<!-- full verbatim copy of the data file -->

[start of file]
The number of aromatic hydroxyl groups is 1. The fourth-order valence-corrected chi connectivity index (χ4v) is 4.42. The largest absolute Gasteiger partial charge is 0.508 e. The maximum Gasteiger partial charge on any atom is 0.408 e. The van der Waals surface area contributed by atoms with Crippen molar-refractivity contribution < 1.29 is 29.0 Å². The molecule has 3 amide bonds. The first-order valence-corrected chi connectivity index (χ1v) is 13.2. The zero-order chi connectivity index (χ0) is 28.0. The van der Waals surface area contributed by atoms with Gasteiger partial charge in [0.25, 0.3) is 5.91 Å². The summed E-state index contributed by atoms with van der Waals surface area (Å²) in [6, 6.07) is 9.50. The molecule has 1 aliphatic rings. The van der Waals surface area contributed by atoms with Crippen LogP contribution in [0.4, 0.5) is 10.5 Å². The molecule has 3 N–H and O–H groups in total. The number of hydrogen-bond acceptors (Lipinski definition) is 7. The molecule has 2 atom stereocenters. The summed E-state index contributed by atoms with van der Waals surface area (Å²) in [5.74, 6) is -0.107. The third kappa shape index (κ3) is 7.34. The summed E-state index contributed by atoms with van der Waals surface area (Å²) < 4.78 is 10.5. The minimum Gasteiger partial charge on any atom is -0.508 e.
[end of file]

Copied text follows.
The number of aromatic hydroxyl groups is 1. The fourth-order valence-corrected chi connectivity index (χ4v) is 4.42. The largest absolute Gasteiger partial charge is 0.508 e. The maximum Gasteiger partial charge on any atom is 0.408 e. The van der Waals surface area contributed by atoms with Crippen molar-refractivity contribution < 1.29 is 29.0 Å². The molecule has 3 amide bonds. The first-order valence-corrected chi connectivity index (χ1v) is 13.2. The zero-order chi connectivity index (χ0) is 28.0. The van der Waals surface area contributed by atoms with Gasteiger partial charge in [0.25, 0.3) is 5.91 Å². The summed E-state index contributed by atoms with van der Waals surface area (Å²) in [6, 6.07) is 9.50. The molecule has 1 aliphatic rings. The van der Waals surface area contributed by atoms with Crippen LogP contribution in [0.4, 0.5) is 10.5 Å². The molecule has 3 N–H and O–H groups in total. The number of hydrogen-bond acceptors (Lipinski definition) is 7. The molecule has 2 atom stereocenters. The summed E-state index contributed by atoms with van der Waals surface area (Å²) in [5.74, 6) is -0.107. The third kappa shape index (κ3) is 7.34. The summed E-state index contributed by atoms with van der Waals surface area (Å²) < 4.78 is 10.5. The minimum Gasteiger partial charge on any atom is -0.508 e.